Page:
• Mon. Jun 17th, 2024

We must stand up for LGBT+ rights in Northern Ireland

ByHannah Baker Millington

Apr 30, 2015

It has been over a year since legislation was introduced in Scotland to allow same-sex couples to marry. In England and Wales it has been nearly two. In Northern Ireland last week, legislation to allow same-sex marriage failed. For the fourth time.

For the fourth time, the DUP (Democratic Unionist Party) presented a ‘petition of concern’ to the Stormont Assembly. And so again, in my home, fundamental human rights have become victim to petty party politics, ancient divides and religious fanaticism.

For those unfamiliar with Northern Irish politics, a petition of concern is a mechanism introduced as part of the 1998 Good Friday Agreement intended to protect minority interests and human rights concerns. However, it is rarely used for this purpose and is extremely open to abuse, as has been seen with the same-sex marriage debate. Due to the specific nature of Northern Irish politics and society, any vote tabled by a single or multiple parties can be made into a ‘cross-community vote’ – meaning with majority support of both Unionist and Nationalist parties – if a petition of concern is presented, which may be brought with the support of 30 or more Members of the Legislative Assembly (MLAs). What this petition does is ensure that a vote on proposed legislation will only pass if it is supported by a weighted majority (60%) of members voting, with at least 40% of each of the nationalist and unionist designations present and voting. This means that, provided enough MLAs from a given community (or a large enough party representing that community) agree, they can effectively exercise a veto on the Assembly’s decisions.

This is what has been happening with the same-sex marriage proposals. The notoriously homophobic and anti-same-sex marriage DUP brought a petition of concern to the Assembly over the proposed legislation. The DUP, holding the majority of 38 seats, are the only party with enough MLAs to bring a petition of concern without support from another, so there is no way for a Unionist majority to vote in favour. What was once a mechanism to protect those least represented has turned into a corrupt farce, a way for one bigoted party to enforce its worldview on the whole Assembly.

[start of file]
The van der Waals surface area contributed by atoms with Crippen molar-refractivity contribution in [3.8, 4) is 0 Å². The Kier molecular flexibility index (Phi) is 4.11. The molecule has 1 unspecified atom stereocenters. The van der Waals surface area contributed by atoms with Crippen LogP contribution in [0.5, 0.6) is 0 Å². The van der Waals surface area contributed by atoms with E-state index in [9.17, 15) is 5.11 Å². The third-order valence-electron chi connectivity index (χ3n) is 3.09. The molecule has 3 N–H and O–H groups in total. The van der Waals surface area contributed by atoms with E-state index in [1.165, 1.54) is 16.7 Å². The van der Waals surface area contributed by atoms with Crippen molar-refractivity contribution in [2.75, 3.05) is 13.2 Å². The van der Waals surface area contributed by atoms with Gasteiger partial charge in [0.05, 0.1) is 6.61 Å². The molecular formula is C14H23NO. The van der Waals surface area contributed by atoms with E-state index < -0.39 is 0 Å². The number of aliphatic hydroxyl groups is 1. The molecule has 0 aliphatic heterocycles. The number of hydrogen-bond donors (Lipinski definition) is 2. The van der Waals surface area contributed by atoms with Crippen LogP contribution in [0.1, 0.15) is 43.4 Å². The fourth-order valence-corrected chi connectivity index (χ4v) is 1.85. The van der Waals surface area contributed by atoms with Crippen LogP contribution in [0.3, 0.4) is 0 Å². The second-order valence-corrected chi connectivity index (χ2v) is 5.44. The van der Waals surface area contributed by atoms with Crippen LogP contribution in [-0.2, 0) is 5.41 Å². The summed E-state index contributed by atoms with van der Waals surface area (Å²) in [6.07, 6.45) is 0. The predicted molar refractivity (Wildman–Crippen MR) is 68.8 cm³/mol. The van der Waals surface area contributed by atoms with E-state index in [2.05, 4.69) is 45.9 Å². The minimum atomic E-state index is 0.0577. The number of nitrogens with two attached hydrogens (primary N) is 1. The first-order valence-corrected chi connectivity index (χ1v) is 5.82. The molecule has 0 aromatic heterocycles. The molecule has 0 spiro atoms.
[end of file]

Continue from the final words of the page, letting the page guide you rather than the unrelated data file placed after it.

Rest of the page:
In Northern Ireland, human rights are nothing more than a political football. At last week’s vote, 37% of SDLP (nationalist) members didn’t even turn up to the vote when it is the Republican side who supposedly support us. Even more disappointingly, Alliance, a party which self-designates as ‘Other’ and is the only stated cross-community party in the country, abstained. They abstained when we needed them most. I hope that fence they are sitting on is sharp.

Northern Irish politics are derided and farcical from the outside, and on the inside we laugh too because we must. Westminster don’t want to get involved and use devolution as the excuse, Ed Miliband being the recent example. So much for Labour’s international LGBT+ envoys if they won’t even get their own house in order.

We desperately need more people to know about this and for the rest of the UK to support us and pressure the government to send the issue to the courts, which is now the only way the voice of our people can be heard democratically. A referendum is good publicity and great symbolically but rights for the minority must not be decided by the majority. It may be funny from the outside looking in but there are people here, living breathing people, children who have to grow up under this discriminatory tyranny, being told we as LGBT+ are worse than paedophiles, abusive and abnormal. These are our lives and our human rights being violated. Don’t just stand on the sidelines and laugh: support us. We need it.

Image: Benson Kua

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